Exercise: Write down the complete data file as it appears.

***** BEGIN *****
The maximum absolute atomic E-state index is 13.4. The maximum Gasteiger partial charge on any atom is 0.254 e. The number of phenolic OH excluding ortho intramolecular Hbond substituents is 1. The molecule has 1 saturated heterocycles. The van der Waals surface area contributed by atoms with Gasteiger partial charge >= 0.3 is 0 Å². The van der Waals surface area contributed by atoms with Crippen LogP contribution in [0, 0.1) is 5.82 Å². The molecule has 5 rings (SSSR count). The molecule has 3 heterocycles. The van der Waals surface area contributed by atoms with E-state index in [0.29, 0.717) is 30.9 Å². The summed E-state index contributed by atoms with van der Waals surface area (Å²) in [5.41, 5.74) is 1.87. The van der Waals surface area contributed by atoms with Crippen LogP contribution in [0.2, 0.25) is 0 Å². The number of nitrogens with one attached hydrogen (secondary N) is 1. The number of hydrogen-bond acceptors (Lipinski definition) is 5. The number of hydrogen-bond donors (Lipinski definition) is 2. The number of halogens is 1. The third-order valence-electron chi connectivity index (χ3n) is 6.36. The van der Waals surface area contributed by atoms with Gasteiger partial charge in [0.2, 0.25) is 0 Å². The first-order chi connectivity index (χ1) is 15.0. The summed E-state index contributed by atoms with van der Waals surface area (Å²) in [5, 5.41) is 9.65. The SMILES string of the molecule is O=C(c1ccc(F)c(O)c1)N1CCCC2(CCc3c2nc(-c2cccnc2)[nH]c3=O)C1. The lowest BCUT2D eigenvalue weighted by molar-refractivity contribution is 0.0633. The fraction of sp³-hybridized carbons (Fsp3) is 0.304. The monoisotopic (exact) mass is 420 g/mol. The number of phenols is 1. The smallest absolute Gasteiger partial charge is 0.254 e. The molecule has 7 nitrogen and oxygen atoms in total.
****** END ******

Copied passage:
The maximum absolute atomic E-state index is 13.4. The maximum Gasteiger partial charge on any atom is 0.254 e. The number of phenolic OH excluding ortho intramolecular Hbond substituents is 1. The molecule has 1 saturated heterocycles. The van der Waals surface area contributed by atoms with Gasteiger partial charge >= 0.3 is 0 Å². The van der Waals surface area contributed by atoms with Crippen LogP contribution in [0, 0.1) is 5.82 Å². The molecule has 5 rings (SSSR count). The molecule has 3 heterocycles. The van der Waals surface area contributed by atoms with E-state index in [0.29, 0.717) is 30.9 Å². The summed E-state index contributed by atoms with van der Waals surface area (Å²) in [5.41, 5.74) is 1.87. The van der Waals surface area contributed by atoms with Crippen LogP contribution in [0.2, 0.25) is 0 Å². The number of nitrogens with one attached hydrogen (secondary N) is 1. The number of hydrogen-bond acceptors (Lipinski definition) is 5. The number of hydrogen-bond donors (Lipinski definition) is 2. The number of halogens is 1. The third-order valence-electron chi connectivity index (χ3n) is 6.36. The van der Waals surface area contributed by atoms with Gasteiger partial charge in [0.2, 0.25) is 0 Å². The first-order chi connectivity index (χ1) is 15.0. The summed E-state index contributed by atoms with van der Waals surface area (Å²) in [5, 5.41) is 9.65. The SMILES string of the molecule is O=C(c1ccc(F)c(O)c1)N1CCCC2(CCc3c2nc(-c2cccnc2)[nH]c3=O)C1. The lowest BCUT2D eigenvalue weighted by molar-refractivity contribution is 0.0633. The fraction of sp³-hybridized carbons (Fsp3) is 0.304. The monoisotopic (exact) mass is 420 g/mol. The number of phenols is 1. The smallest absolute Gasteiger partial charge is 0.254 e. The molecule has 7 nitrogen and oxygen atoms in total.